Jingju Monastery in Guangshan

china forest

On Saturday we went on a little trip with our host. We visited a Buddhist temple about a one hour drive away from Guangshan city – the Jingju Monastery.

The drive was a little adventure in itself, but I will explain Chinese driving habits at a later time.


This is how the outside looks and below is a picture inside the first wall. There was a religious ceremony going on, so we didn’t go inside. I’m not sure we would be allowed to go in at all, but I don’t really know. There were a lot of Chinese characters carved into the stone walls, which I obviously didn’t understand, but there were also two translation to English, which surprisingly I also didn’t really understand. Maybe they used Google Translate. Nope, that’s blocked in China.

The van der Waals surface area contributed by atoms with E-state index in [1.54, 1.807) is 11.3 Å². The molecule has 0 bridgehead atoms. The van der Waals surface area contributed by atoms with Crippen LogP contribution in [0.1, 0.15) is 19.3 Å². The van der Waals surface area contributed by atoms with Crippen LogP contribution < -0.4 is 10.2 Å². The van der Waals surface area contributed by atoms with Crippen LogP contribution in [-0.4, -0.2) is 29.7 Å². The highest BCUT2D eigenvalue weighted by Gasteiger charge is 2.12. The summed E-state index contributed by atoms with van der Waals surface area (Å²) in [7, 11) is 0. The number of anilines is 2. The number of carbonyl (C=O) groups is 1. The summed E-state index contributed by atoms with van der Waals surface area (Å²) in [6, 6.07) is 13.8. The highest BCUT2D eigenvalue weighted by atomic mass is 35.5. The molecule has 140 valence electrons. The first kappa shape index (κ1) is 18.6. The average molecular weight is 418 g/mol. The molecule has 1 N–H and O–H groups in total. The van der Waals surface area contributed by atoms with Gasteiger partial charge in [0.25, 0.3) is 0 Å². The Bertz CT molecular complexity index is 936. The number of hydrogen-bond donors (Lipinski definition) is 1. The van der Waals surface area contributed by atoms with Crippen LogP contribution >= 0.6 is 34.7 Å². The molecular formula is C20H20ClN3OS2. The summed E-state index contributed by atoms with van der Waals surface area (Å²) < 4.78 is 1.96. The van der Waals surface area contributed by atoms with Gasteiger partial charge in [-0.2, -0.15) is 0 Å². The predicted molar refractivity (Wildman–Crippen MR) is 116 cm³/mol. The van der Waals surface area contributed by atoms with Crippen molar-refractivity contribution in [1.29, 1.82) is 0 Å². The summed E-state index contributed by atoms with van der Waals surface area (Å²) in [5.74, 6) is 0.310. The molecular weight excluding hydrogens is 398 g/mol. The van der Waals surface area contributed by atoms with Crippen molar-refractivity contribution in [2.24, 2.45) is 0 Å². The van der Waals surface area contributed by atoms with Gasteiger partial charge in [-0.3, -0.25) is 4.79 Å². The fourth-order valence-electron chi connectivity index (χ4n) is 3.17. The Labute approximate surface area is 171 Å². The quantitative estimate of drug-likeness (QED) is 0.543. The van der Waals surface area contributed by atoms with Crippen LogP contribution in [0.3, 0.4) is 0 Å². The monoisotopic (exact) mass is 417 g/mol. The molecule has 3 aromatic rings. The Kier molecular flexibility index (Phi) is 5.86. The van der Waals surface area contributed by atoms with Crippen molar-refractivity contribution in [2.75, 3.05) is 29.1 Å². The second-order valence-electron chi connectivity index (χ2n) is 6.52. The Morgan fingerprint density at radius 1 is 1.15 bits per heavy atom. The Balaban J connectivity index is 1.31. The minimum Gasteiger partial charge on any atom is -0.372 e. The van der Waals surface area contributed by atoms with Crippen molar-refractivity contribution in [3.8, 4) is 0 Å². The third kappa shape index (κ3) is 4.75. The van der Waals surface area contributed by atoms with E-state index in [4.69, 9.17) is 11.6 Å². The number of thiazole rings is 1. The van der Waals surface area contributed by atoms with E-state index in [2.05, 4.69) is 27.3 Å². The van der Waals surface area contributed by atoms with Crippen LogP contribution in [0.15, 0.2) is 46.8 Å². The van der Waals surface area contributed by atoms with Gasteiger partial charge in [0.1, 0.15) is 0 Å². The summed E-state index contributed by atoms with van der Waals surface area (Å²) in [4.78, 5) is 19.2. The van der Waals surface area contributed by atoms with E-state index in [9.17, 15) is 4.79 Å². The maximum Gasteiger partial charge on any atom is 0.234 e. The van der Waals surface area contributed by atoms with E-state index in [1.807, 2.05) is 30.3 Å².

Part of it was under heavy construction. We climbed the hill behind it, which was my favourite part. I took the forest picture during the 5 or so minute climb. On the hill there was also a huge temple under construction, but it looked abandoned.


Afterwards we went to a nearby hotel to have tea and dinner. It was the famous Xinyang Maojian tea and I enjoyed it a lot. The preparation was a little bit different than what I am used to (steep in 3 minutes, throw the leaves away and drink). They poured warm water in empty glasses, poured it out again, put the tea in (a LOT of tea), pour in hot water, pour the water out again, then pour in new hot water, and serve. We had to be careful not to drink any tea leaves. After the tea water got sufficiently depleted, they poured us some more on the same leaves. I think mine got filled like 5 times. It was very good.


This was the first thing I did in China, aside running errands. It was definitely something new, and if all our trips are going to be like that, I suspect I will have a lot to write about.

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